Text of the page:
The two women remained together, and the heavy footsteps of Robert Urquhart were heard, as he paced the apartments above. Henderson had, no doubt, answered him as satisfactorily as might be, and would have the sense to come down, in due course, with bonnet and shawl, and manage that her mistress should appear as from a walk. Meantime Laura did her best to re-assure her sister, and to impress upon her by every argument in the world that the secret which Arthur had learned, Arthur had kept. But that a more immediate and encircling terror hemmed herself round, Laura would have been in an agony over the fatal addition to their sorrows, but her heart had its own bitterness, and aught that was more remote menaced her in vain.
After some time, Robert Urquhart, weary of waiting in the rooms above, descended to his own large room on the ground floor, and the sisters could hear him trampling to and fro, and apparently in no amiable mood, clearing a table, and sending a clattering cataract of miscellaneous articles down to the floor. Then they heard him execrating the dust, and vigorously opening the window, to let in ventilation. All was then comparatively silent, and he might be supposed to be laying a sheet of drawing-paper, and preparing to sketch.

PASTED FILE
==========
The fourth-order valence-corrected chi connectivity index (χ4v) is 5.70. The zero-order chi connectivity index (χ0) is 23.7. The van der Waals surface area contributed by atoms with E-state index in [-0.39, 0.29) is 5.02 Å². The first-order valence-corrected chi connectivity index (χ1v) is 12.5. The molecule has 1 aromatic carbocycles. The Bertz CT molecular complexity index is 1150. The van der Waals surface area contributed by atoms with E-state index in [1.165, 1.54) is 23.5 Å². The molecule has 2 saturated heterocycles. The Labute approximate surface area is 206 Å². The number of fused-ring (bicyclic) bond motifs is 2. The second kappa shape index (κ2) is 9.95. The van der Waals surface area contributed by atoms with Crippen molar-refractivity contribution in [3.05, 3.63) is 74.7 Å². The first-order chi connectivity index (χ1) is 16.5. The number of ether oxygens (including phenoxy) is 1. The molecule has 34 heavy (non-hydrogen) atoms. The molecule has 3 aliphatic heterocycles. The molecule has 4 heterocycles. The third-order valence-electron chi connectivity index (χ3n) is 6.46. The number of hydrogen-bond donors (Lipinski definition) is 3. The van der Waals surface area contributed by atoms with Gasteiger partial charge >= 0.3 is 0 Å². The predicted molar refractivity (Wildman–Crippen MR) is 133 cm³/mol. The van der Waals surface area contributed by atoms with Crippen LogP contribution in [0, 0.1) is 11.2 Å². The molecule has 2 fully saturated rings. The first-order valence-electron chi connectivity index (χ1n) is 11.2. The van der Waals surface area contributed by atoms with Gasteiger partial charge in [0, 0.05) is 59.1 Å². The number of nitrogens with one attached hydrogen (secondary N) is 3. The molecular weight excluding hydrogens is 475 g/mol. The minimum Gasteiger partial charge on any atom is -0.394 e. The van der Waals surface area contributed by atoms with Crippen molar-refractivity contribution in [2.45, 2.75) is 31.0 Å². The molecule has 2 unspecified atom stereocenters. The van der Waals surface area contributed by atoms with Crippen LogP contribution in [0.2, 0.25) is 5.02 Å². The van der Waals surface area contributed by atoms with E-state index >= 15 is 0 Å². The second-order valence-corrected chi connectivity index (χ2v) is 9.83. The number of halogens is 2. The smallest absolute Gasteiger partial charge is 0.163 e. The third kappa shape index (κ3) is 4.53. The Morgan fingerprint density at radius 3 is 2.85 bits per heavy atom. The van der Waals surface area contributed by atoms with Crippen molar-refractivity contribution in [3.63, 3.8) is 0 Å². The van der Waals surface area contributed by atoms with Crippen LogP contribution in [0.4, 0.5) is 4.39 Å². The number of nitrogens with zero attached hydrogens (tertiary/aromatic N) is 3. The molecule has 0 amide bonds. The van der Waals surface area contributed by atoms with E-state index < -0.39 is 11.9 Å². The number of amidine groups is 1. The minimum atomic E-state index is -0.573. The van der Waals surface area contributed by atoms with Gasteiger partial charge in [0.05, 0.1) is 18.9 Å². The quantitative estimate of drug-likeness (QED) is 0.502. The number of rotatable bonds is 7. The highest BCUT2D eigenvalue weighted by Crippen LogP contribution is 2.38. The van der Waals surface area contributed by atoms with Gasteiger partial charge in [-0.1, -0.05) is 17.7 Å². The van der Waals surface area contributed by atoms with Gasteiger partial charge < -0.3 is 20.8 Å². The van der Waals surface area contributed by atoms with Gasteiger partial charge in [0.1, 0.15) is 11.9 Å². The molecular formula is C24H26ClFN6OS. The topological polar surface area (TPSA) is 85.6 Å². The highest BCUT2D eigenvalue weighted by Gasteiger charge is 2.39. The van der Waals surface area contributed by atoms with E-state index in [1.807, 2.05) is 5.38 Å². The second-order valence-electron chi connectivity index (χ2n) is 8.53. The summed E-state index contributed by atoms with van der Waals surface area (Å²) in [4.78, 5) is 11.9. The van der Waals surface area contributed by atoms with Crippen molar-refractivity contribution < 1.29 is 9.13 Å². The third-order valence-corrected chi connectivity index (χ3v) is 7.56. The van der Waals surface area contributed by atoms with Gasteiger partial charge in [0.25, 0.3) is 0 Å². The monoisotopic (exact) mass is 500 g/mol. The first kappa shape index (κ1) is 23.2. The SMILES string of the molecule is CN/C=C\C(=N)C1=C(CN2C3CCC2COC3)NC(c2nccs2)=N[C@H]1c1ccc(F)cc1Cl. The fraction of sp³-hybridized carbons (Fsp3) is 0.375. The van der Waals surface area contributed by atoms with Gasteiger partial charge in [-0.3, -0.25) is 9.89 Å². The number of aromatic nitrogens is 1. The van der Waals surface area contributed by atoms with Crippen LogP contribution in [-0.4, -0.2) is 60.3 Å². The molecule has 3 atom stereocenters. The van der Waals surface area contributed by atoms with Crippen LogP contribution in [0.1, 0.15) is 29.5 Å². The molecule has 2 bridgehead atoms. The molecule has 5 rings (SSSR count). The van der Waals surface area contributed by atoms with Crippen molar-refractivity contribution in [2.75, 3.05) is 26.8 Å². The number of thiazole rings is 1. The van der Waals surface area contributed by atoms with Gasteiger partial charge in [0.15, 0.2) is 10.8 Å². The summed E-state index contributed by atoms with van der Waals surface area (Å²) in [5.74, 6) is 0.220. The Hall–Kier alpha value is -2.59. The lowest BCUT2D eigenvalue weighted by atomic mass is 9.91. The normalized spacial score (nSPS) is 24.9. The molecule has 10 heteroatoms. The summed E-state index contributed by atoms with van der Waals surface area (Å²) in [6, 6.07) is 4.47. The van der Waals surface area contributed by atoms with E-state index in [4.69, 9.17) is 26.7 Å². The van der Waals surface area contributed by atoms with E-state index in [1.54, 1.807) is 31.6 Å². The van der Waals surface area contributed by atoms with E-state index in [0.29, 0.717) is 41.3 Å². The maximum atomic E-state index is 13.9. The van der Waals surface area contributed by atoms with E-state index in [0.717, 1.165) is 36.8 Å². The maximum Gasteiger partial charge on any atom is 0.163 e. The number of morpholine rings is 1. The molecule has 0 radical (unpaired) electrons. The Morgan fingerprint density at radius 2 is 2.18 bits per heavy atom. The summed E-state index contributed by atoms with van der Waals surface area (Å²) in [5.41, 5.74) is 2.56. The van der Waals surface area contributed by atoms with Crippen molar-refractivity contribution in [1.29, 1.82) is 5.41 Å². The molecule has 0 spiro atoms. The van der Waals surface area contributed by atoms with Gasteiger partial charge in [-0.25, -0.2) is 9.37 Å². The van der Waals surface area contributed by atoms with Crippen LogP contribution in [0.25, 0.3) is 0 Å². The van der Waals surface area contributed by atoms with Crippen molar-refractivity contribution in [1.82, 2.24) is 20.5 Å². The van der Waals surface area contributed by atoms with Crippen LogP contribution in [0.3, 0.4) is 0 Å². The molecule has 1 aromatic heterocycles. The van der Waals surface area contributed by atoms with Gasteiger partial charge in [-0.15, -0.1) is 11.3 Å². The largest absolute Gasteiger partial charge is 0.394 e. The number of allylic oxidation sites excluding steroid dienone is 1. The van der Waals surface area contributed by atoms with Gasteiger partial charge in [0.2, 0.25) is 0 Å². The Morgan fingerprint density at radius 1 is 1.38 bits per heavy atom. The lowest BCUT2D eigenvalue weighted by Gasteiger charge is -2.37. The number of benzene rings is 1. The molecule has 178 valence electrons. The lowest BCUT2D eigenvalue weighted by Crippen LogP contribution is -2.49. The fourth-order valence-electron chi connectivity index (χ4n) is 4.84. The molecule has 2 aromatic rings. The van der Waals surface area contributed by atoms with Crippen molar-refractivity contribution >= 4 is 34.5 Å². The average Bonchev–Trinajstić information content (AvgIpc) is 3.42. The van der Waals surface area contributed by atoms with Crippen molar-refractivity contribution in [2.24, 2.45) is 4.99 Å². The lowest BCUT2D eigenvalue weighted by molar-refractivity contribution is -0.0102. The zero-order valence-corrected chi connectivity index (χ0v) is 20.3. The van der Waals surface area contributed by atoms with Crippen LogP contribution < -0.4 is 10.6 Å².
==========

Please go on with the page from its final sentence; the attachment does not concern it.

“Henderson should come now,” said Mrs. Lygon, in a low voice. “He is drawing, and you might go into the room. Indeed, I think you had better do so without waiting for her—go upstairs, and it will seem that you had taken your things off.”
“I am afraid,” said Bertha. “No, let us wait for Henderson.”
“Are you sure that you have a coherent story?” said Laura. “I am sadly afraid that you will fail. I am sure that you will fail. If I were only assured that Arthur had gone to England, and had not merely evaded Robert, and returned to search for me!”
“Robert can answer that.”
“How can Robert do so? Even if he saw him off, as most likely he did, what is to hinder Arthur from getting out at the first station, and coming back? Well, dear, you must do your best, and we must trust to be delivered. There, listen, Robert is whistling at his work. Now, go up-stairs, and then run down to him. Such a way of receiving him will take away much of your flurry, he will be so glad.”
“Stop, I hear Henderson, I think.”
“Never mind her. Go up.”